Rating: three zils

Modern Bellydance from Lebanon: Jalilah represents a recent entry in Emad Sayyah’s long series of Bellydance CDs.  If you like them, since these come out almost annually, you have the pleasure of snapping them up on a regular basis! One thing most of these albums have in common is extensive liner notes, including translated song lyrics — something many dancers appreciate greatly. Sayyah wrote and produced all the music on "Jalilah", and the tracks have a very modern sound despite full use of traditional instruments like hand percussion, oud, qanoun, and violin. Some tracks include synthesized keyboard sounds and modern drum set. (I was a little surprised to hear a bit of cowbell in one song.)

The sixteen tracks here range from two to six and a half minutes, so lengthwise, they provide several choices to work with when creating a performance. Of the drum solos, my favorite was the very short "Mona Mona", which starts off slowly and gives a dancer several different tempo changes to play with and many rolls to interpret as desired. Of the longer instrumental songs, I found "Akhtar Min Sihir" danceable and energetic with many tempo changes and thematic repeats–not to mention one very catchy musical theme I caught myself humming later. While most of the tracks on the album have an insistent-pounding-drums feel, "Salina" begins with a lyrical cello solo and slides into a dramatic ciftitelli-type Wahda Tawila rhythm. The finale features call and response between the percussion and the band is fun, but the band seemed a bit shortchanged at only one bar of response between drum fills.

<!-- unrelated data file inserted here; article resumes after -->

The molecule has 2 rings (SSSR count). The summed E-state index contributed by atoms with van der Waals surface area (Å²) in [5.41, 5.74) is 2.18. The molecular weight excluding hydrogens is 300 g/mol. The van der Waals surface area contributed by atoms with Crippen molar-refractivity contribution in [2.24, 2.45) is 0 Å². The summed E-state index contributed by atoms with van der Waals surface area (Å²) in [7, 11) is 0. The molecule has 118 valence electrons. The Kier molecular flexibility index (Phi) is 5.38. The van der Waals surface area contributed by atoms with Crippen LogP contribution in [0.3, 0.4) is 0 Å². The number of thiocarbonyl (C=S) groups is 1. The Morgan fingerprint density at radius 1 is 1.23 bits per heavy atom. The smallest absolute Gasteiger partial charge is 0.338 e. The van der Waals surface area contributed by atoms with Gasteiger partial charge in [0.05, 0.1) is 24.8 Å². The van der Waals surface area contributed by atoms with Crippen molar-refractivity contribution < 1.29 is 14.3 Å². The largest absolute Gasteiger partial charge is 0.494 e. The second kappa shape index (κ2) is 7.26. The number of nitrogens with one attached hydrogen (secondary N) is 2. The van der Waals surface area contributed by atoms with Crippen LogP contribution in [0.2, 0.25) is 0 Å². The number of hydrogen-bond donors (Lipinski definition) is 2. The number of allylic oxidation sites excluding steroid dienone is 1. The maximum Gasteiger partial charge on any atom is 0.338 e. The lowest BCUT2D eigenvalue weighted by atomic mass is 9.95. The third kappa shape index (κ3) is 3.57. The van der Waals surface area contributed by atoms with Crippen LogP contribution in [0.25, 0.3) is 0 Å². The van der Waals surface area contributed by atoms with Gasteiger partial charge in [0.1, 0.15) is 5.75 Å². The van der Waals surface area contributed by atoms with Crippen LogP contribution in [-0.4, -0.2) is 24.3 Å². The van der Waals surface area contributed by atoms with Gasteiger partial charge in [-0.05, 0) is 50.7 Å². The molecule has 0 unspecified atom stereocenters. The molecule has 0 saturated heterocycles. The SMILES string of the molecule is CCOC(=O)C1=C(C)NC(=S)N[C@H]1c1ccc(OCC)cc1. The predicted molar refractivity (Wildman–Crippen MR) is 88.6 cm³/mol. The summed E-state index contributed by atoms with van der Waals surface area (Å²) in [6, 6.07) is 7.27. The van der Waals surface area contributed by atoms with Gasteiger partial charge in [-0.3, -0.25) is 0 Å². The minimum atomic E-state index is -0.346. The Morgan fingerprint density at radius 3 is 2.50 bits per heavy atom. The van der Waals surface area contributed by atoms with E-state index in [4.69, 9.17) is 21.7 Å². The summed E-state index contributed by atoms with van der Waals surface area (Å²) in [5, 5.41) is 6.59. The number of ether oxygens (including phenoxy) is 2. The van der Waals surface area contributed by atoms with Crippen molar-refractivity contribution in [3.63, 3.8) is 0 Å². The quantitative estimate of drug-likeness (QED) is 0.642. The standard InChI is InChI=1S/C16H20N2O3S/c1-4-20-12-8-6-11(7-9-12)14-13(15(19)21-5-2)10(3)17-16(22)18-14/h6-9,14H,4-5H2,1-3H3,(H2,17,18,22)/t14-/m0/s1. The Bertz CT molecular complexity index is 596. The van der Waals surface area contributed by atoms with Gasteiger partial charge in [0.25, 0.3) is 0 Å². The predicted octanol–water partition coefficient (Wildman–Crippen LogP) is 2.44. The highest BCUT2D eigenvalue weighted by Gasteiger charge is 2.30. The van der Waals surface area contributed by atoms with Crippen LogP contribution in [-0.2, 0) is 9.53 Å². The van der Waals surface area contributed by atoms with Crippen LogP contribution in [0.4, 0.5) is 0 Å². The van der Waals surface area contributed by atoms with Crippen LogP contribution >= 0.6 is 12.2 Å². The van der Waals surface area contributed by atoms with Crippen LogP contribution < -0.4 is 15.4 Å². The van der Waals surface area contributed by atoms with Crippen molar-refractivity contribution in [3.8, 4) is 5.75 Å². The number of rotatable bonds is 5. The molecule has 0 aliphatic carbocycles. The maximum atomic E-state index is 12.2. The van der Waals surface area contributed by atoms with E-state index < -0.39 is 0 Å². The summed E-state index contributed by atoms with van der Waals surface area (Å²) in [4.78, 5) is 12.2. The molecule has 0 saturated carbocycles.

The songs featuring vocals on this album were not very much to my taste. The backing vocals on this album are mixed as if a large chorus is singing harmonies standing quite far from the microphone in an echoing room, and I don’t personally care for the effect. However, only five of the songs on "Jalilah" have vocals at all, so it’s scarcely an album-wide situation.

If you have enjoyed Emad Sayyah’s other CDs, you are in luck; you will probably like this one too. If you are seeking crisply-produced modern-sounding original music, "Jalilah" may very well have the music you are looking for.

Rating: three zils